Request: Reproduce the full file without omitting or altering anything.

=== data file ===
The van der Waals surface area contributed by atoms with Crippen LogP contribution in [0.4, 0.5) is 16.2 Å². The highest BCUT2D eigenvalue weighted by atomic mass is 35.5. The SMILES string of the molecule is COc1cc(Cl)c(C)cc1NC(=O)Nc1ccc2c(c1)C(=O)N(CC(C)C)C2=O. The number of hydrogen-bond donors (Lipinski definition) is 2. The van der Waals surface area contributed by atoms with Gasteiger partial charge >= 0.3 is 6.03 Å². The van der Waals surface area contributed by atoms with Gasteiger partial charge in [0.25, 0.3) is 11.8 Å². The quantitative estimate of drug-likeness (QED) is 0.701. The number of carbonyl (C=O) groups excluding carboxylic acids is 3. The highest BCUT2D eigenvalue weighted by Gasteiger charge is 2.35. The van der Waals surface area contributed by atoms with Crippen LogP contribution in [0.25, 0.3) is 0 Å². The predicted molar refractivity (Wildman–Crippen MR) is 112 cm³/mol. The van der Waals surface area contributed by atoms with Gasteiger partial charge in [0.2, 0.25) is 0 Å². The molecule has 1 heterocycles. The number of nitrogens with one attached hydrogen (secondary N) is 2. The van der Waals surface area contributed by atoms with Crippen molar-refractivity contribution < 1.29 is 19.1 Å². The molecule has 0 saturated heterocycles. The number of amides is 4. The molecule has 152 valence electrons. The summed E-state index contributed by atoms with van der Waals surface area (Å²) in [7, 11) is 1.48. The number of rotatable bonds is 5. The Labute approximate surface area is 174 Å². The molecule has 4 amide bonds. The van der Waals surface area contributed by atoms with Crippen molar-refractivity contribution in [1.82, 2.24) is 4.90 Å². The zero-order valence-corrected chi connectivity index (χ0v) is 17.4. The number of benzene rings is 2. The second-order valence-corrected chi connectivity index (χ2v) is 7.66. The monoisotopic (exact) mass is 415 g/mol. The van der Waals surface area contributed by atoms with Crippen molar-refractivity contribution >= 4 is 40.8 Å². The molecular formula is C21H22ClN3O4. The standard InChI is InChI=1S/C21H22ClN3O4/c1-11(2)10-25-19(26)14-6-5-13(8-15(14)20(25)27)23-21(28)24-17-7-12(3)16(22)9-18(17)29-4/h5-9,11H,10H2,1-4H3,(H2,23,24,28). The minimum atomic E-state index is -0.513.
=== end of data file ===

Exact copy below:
The van der Waals surface area contributed by atoms with Crippen LogP contribution in [0.4, 0.5) is 16.2 Å². The highest BCUT2D eigenvalue weighted by atomic mass is 35.5. The SMILES string of the molecule is COc1cc(Cl)c(C)cc1NC(=O)Nc1ccc2c(c1)C(=O)N(CC(C)C)C2=O. The number of hydrogen-bond donors (Lipinski definition) is 2. The van der Waals surface area contributed by atoms with Gasteiger partial charge >= 0.3 is 6.03 Å². The van der Waals surface area contributed by atoms with Gasteiger partial charge in [0.25, 0.3) is 11.8 Å². The quantitative estimate of drug-likeness (QED) is 0.701. The number of carbonyl (C=O) groups excluding carboxylic acids is 3. The highest BCUT2D eigenvalue weighted by Gasteiger charge is 2.35. The van der Waals surface area contributed by atoms with Crippen LogP contribution in [0.25, 0.3) is 0 Å². The predicted molar refractivity (Wildman–Crippen MR) is 112 cm³/mol. The van der Waals surface area contributed by atoms with Gasteiger partial charge in [0.2, 0.25) is 0 Å². The molecule has 1 heterocycles. The number of nitrogens with one attached hydrogen (secondary N) is 2. The van der Waals surface area contributed by atoms with Crippen molar-refractivity contribution < 1.29 is 19.1 Å². The molecule has 0 saturated heterocycles. The number of amides is 4. The molecule has 152 valence electrons. The summed E-state index contributed by atoms with van der Waals surface area (Å²) in [7, 11) is 1.48. The number of rotatable bonds is 5. The Labute approximate surface area is 174 Å². The molecule has 4 amide bonds. The van der Waals surface area contributed by atoms with Crippen molar-refractivity contribution in [1.82, 2.24) is 4.90 Å². The zero-order valence-corrected chi connectivity index (χ0v) is 17.4. The number of benzene rings is 2. The second-order valence-corrected chi connectivity index (χ2v) is 7.66. The monoisotopic (exact) mass is 415 g/mol. The van der Waals surface area contributed by atoms with Crippen molar-refractivity contribution >= 4 is 40.8 Å². The molecular formula is C21H22ClN3O4. The standard InChI is InChI=1S/C21H22ClN3O4/c1-11(2)10-25-19(26)14-6-5-13(8-15(14)20(25)27)23-21(28)24-17-7-12(3)16(22)9-18(17)29-4/h5-9,11H,10H2,1-4H3,(H2,23,24,28). The minimum atomic E-state index is -0.513.